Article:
In one sense, this is all a matter of timing. Higher sensitivity to rates and China means the European cycle is simply turning a few months in advance of the U.S. cycle. Savings depletion means that U.S. consumption growth is likely to slow to the level of wage growth over the next couple of quarters, and perhaps a little lower should we see more weakness in the jobs and housing markets. Recent weakness among small-cap and regional bank stocks suggest that the U.S. economy may not be as strong as it seems.

The U.S. Consumer Can Sense the Forthcoming Squeeze
The Conference Board Consumer Confidence Index
AAC 4q 2023 
Source: FactSet, The Conference Board. Data as of September 26, 2023.

But timing is important. One reason U.S. growth has been so resilient this year is that its corporations and consumers had bought themselves a lot of adjustment time by shoring up their balance sheets through 2021 and 2022. Many termed-out their fixed rate debt and built cash buffers, which are now paying more than 5% a year. The longer the slowdown is held off, the more time they have to consolidate those preparations. This is especially the case in the corporate sector, which is making technology investments to enhance productivity and secure future growth, increasingly with fiscal support. We may still endure an economic slowdown, but the more it is delayed, the milder it is likely to be.

Return to Disequilibrium in Bond Markets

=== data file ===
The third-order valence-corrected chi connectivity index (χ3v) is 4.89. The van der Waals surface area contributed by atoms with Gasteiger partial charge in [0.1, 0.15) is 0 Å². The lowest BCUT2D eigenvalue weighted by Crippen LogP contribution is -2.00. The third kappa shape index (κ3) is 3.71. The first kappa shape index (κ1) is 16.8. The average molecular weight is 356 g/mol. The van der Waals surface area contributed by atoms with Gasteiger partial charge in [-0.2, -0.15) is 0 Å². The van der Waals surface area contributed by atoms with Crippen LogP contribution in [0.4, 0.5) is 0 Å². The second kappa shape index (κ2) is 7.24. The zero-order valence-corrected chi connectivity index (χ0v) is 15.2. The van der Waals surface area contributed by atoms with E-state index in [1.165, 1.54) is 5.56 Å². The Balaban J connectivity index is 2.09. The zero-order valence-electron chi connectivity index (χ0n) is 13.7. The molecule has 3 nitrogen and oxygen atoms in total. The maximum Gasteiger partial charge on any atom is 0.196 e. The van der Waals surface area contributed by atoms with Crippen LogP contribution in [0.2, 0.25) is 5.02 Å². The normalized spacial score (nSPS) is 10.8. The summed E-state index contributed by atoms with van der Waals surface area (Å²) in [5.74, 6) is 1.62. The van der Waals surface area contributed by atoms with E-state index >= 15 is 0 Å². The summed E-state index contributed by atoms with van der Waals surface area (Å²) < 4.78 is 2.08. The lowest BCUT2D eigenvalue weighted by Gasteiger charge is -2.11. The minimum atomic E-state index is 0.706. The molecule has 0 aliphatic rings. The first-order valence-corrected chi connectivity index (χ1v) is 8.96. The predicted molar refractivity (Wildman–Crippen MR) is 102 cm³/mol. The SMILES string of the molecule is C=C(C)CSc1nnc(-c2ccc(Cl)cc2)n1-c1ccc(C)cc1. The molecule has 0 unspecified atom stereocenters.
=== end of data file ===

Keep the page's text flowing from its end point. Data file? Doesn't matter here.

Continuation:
Despite this relatively benign view on the world’s largest economy, the AAC retains the neutral overall outlook it adopted last quarter, along with its quality-oriented, long-the-strong and short-the-weak stances at the margins and within asset classes.

That is partly because the conflicting signals from our shorter- and medium-term outlooks, which informed our move to neutral last quarter, have still not entirely resolved. Where they have begun to resolve, it has not been in favor of the third-quarter dynamics of still abundant market liquidity and a broadening of the equity market rally. Instead, we have seen markets turn their focus toward our medium-term expectations for a negative impact from higher rates, sticky inflation, tighter financial conditions, and ebbing liquidity: after putting in a further 4% rally following our third-quarter Outlook, as we anticipated it might, the S&P 500 Index has now retrenched to below its July starting level.

Another reason is the developing dispersion of central bank reaction functions, as they all tend toward a “data-driven” approach and local data begins to diverge. The past few weeks have seen, for example, a “hawkish pause” from the Fed, a “dovish hike” from the European Central Bank (ECB), a dovish pause from the Bank of England and mixed signals on yield curve control from the Bank of Japan. That is a recipe for bond and currency market volatility that has the potential to leak into other markets. It also challenges the assumption that U.S. rates would revert lower relatively rapidly, thereby saving U.S. borrowers from some of the pressure that Europe is going through when they come to refinance.